destroyed because of their wickedness unless they should speedily amend their ways. Tithes and tribute should be purely voluntary; tolls and customs dues and game-preserving should be abolished; Rome had no claim to the primacy of the Church; purgatory was a figment and he had power to rescue souls from hell. The fame of the inspired preacher spread far and wide between the Rhineland and Meissen; crowds from all quarters flocked to hear him and he frequently addressed assemblages rated at twenty or thirty thousand souls who brought him rich offerings. In 1476 Rudolf Bishop of Würzburg put an end to this dangerous propaganda by seizing and burning the prophet, but belief in him continued until Diether of Mainz placed an interdict on the church of Niklashausen in order to check the concourse of pilgrims who persisted in visiting it.
Perhaps the most complete and instructive presentation which we have of the opinions and aspirations of the medieval populations is embodied in the ample series of the Spanish Cortes published by the Real Academía de la Historía. In the petitions or cahiers of these representative bodies we find an uninterrupted expression of hostility towards the Church, unrelieved by any recognition of services, whether as the guardian of religious truth or as the mediator between God and man. To the Castilian of the fourteenth and fifteenth centuries it was simply an engine of oppression, an instrument through which rapacious men could satisfy their greed and inflict misery on the people by its exactions and its constantly encroaching jurisdiction, enforced through unrestricted power of excommunication. Bitter were the reiterated complaints of the immunity which it afforded to criminals, and there was constant irritation at clerical exemption from public duties and burdens. In short, it seems to have been regarded as a public enemy, and the slight respect in which it was held is amply evidenced in the repeated complaints of the spoliation of churches which were robbed of their sacred vessels, apparently without compunction.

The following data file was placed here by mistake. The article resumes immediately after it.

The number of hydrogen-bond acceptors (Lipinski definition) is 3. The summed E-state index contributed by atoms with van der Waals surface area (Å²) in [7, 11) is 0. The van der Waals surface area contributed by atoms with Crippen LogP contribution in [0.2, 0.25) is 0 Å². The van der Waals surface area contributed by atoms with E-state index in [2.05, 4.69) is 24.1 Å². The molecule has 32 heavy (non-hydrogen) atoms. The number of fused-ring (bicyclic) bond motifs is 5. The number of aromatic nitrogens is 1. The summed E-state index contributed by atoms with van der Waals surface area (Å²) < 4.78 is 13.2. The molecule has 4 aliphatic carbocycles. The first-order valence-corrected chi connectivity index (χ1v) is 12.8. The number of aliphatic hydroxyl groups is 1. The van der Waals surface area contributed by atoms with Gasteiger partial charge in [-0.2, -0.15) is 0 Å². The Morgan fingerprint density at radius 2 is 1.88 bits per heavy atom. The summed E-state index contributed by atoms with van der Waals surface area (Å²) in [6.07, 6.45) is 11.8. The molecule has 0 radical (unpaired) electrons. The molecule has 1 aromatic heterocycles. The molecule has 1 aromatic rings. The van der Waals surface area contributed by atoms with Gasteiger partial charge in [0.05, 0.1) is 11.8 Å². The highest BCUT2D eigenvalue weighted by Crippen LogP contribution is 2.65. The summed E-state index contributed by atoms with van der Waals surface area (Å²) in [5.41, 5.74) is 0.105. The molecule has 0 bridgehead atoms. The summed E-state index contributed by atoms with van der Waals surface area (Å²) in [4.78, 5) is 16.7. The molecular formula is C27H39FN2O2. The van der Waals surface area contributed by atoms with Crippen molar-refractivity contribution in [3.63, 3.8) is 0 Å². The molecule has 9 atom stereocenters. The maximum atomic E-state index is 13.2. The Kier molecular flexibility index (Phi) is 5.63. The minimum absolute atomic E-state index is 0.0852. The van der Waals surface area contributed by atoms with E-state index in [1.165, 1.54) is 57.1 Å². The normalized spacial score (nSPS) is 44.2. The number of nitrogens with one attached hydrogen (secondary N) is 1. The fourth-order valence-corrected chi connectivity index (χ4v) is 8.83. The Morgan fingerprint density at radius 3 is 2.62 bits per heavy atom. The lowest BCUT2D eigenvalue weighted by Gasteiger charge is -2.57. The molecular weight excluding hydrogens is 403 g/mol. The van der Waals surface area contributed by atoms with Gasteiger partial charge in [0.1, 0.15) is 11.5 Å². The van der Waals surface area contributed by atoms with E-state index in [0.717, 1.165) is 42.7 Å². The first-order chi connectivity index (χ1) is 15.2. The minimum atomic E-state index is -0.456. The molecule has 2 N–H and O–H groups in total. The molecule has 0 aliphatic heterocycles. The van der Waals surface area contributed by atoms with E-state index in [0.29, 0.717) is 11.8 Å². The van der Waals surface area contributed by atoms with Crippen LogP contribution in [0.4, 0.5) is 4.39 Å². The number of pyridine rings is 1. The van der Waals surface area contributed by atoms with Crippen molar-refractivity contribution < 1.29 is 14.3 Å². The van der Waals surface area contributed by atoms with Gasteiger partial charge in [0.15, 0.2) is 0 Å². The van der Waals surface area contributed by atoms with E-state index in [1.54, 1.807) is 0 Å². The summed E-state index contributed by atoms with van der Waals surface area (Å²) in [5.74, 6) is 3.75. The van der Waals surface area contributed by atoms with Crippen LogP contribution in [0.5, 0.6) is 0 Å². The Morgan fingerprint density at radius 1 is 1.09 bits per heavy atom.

The popular literature of the period similarly reflects this mingled contempt and hatred for the priesthood. The Franciscan Thomas Murner, who subsequently was one of the most savage opponents of Luther, in the curious rhymed sermons which, in 1512, he preached in Frankfort-on-the-Main, and which, under the names of the Schelmenzunft and the Narrenbeschweerung, had a wide popularity, is never tired of dwelling on the scandals of all classes of the clergy, from bishops to monks and nuns. All are worldly, rapacious, and sensual. When the lay lord has shorn the sheep, the priest comes and fairly disembowels it, the begging friar follows and gets what he can and then the pardoner. If a bishop is in want of money he sends around his fiscal among the parish priests to extort payment for the privilege of keeping their concubines. In the nunneries the sister who has the most children is made the abbess. If Christ were on earth to-day He would be betrayed,